Tiny, Critically Endangered and Controversial Nevada Fish Experiences Dramatic Population Increase
By John R. Platt
First the good news:
The world’s only population of the critically endangered Moapa dace (Moapa coriacea), a tiny fish endemic to the hot springs along a small stretch of Nevada’s Muddy River, has boomed this year. After a strange and still unexplained die-off in 2007 lowered the species’ population from 1,200 to 473 fish, its numbers have climbed nearly 150 percent to 1,181 today, according to the most recent count by the U.S. Fish and Wildlife Service (FWS). Most of that increase, which comes close to recovering the species to pre-2007 levels, has taken place in the past year. It’s a welcome success story for a fish that also nearly lost its sole habitat to fire in 2010.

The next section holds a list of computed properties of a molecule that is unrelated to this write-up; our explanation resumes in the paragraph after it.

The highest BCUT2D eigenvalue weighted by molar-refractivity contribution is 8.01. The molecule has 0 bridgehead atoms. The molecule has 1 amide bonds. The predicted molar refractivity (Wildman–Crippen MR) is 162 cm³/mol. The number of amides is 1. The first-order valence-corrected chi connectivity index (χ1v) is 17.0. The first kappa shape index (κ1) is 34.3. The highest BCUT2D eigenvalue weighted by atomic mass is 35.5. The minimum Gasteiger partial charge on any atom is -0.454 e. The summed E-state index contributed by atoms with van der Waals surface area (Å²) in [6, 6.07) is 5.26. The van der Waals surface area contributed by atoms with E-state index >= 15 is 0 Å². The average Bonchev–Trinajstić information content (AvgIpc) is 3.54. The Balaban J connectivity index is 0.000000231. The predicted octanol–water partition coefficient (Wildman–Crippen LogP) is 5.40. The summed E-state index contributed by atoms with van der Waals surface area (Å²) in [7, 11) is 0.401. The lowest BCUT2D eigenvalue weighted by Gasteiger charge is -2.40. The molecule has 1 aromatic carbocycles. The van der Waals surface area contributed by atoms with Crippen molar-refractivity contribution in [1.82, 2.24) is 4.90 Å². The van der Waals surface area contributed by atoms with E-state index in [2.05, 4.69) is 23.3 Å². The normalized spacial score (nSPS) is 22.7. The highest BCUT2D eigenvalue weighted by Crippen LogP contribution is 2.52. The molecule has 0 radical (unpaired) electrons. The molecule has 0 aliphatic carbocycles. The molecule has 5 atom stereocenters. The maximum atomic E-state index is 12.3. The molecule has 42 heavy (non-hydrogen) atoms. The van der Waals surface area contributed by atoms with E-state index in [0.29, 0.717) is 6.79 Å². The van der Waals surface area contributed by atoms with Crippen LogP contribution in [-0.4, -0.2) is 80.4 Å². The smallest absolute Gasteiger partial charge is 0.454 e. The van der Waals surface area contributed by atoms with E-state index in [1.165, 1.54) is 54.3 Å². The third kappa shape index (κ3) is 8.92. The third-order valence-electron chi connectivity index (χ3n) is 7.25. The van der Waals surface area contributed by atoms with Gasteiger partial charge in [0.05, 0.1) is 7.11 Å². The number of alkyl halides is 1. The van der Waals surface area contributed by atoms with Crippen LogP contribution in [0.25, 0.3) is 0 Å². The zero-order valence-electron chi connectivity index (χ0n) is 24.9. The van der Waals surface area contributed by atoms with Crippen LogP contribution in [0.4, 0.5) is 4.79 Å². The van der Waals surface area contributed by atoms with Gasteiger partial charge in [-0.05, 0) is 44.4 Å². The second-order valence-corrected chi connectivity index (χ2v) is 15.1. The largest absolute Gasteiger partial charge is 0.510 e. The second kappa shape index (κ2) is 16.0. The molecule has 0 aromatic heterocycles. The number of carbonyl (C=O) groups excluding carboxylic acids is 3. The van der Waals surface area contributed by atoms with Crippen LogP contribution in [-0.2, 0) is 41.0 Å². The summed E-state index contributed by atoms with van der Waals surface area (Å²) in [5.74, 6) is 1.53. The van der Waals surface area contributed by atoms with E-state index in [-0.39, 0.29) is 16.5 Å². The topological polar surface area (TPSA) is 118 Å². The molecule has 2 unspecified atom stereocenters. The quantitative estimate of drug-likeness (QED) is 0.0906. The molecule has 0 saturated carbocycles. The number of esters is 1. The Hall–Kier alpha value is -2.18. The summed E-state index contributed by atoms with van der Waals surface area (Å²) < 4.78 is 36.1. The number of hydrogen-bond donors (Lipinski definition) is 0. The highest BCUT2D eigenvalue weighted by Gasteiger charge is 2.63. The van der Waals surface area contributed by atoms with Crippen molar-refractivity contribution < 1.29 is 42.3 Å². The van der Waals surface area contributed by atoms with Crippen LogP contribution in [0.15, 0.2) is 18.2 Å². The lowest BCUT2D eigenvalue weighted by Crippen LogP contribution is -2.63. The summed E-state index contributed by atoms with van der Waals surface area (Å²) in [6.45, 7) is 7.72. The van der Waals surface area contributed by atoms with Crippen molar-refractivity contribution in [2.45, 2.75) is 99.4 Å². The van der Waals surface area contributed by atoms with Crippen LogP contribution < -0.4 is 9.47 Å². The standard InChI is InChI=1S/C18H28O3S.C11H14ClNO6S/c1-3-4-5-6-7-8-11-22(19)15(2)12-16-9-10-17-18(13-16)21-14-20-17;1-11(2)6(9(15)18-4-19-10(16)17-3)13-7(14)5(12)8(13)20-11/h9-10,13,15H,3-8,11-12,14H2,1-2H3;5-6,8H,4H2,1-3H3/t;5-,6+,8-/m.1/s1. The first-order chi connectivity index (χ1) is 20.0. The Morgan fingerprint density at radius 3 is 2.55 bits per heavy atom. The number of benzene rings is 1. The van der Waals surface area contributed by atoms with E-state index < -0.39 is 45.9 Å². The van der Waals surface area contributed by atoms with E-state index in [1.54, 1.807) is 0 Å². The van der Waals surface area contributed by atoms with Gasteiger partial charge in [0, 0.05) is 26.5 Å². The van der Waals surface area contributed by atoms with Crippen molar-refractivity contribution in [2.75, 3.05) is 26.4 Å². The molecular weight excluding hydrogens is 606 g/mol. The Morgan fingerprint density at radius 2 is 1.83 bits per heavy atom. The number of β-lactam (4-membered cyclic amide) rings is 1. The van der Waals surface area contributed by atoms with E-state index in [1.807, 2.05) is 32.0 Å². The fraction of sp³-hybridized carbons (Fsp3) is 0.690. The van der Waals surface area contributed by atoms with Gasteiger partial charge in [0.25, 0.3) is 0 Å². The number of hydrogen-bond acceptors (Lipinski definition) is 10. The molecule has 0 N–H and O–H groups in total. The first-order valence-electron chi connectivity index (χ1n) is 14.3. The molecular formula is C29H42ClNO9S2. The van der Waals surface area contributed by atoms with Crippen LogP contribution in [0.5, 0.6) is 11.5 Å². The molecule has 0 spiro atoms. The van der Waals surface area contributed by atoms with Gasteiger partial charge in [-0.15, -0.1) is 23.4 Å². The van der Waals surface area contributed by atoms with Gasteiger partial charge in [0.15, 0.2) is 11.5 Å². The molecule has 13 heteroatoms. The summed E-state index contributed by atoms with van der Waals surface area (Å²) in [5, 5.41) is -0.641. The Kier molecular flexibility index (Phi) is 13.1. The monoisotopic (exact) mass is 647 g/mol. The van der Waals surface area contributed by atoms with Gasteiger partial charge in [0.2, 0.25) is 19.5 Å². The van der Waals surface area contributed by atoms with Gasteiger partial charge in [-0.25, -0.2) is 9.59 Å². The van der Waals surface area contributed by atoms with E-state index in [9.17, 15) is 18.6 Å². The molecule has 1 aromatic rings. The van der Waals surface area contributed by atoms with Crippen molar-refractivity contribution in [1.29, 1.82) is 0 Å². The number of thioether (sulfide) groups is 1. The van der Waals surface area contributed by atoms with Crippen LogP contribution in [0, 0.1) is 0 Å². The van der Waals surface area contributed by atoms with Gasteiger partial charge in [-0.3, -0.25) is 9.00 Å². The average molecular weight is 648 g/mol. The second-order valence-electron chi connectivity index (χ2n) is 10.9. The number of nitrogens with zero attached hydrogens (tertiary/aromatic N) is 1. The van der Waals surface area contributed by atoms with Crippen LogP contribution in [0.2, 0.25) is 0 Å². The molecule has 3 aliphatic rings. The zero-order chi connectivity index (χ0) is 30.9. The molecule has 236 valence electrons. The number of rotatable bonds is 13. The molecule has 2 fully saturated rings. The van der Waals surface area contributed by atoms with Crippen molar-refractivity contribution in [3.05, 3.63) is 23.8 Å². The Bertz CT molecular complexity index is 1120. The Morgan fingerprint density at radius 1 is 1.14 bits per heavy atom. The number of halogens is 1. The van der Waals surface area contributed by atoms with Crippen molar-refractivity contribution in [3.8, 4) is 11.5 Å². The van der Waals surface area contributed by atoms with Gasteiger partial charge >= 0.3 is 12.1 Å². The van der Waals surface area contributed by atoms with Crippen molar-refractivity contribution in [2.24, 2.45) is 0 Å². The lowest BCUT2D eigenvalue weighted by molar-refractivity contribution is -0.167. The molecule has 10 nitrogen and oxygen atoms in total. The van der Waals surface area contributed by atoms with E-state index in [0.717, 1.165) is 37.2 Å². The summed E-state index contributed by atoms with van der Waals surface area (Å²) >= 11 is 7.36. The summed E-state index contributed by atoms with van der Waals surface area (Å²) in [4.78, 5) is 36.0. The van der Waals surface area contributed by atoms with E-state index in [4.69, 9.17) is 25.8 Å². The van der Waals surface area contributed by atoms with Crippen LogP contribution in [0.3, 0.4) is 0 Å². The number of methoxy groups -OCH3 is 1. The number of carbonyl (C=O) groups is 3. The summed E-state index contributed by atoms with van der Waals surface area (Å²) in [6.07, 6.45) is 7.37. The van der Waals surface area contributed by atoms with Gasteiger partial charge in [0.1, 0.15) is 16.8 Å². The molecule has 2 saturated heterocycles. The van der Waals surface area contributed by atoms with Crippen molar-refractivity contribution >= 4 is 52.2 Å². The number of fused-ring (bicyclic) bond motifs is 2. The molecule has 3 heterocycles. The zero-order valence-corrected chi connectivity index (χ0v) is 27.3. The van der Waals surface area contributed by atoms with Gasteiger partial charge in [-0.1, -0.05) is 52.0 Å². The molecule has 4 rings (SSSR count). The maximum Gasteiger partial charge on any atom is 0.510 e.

Now the bad news:
The Moapa dace population still needs to increase by another 4,819 individuals before the species can be considered recovered and taken off the endangered species list. Meanwhile, the fish remains unpopular with nearby residents, who complain that protecting the species limits agricultural and community water usage, keeps people from enjoying some of the area hot springs, costs too much and is taking too long—all for a fish that isn’t eaten by humans and doesn’t serve as food for any other native species…